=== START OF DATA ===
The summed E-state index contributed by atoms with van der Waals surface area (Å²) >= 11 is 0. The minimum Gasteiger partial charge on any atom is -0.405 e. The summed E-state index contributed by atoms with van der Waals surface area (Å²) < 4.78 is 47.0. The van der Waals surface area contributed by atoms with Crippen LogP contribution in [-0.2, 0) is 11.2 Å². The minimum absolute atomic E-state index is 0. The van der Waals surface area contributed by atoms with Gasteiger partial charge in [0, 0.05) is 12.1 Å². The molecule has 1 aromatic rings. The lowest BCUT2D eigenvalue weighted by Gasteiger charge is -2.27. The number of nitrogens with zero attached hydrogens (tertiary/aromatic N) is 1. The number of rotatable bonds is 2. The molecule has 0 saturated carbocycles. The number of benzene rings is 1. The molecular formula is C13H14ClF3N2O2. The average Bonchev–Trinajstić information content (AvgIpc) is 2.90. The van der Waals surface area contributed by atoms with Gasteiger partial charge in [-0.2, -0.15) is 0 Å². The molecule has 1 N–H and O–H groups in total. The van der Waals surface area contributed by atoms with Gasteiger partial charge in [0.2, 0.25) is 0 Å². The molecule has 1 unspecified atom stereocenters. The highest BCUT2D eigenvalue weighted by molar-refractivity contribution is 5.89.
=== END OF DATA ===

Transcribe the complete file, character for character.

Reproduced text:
The summed E-state index contributed by atoms with van der Waals surface area (Å²) >= 11 is 0. The minimum Gasteiger partial charge on any atom is -0.405 e. The summed E-state index contributed by atoms with van der Waals surface area (Å²) < 4.78 is 47.0. The van der Waals surface area contributed by atoms with Crippen LogP contribution in [-0.2, 0) is 11.2 Å². The minimum absolute atomic E-state index is 0. The van der Waals surface area contributed by atoms with Gasteiger partial charge in [0, 0.05) is 12.1 Å². The molecule has 1 aromatic rings. The lowest BCUT2D eigenvalue weighted by Gasteiger charge is -2.27. The number of nitrogens with zero attached hydrogens (tertiary/aromatic N) is 1. The number of rotatable bonds is 2. The molecule has 0 saturated carbocycles. The number of benzene rings is 1. The molecular formula is C13H14ClF3N2O2. The average Bonchev–Trinajstić information content (AvgIpc) is 2.90. The van der Waals surface area contributed by atoms with Gasteiger partial charge in [-0.2, -0.15) is 0 Å². The molecule has 1 N–H and O–H groups in total. The van der Waals surface area contributed by atoms with Gasteiger partial charge in [0.2, 0.25) is 0 Å². The molecule has 1 unspecified atom stereocenters. The highest BCUT2D eigenvalue weighted by molar-refractivity contribution is 5.89.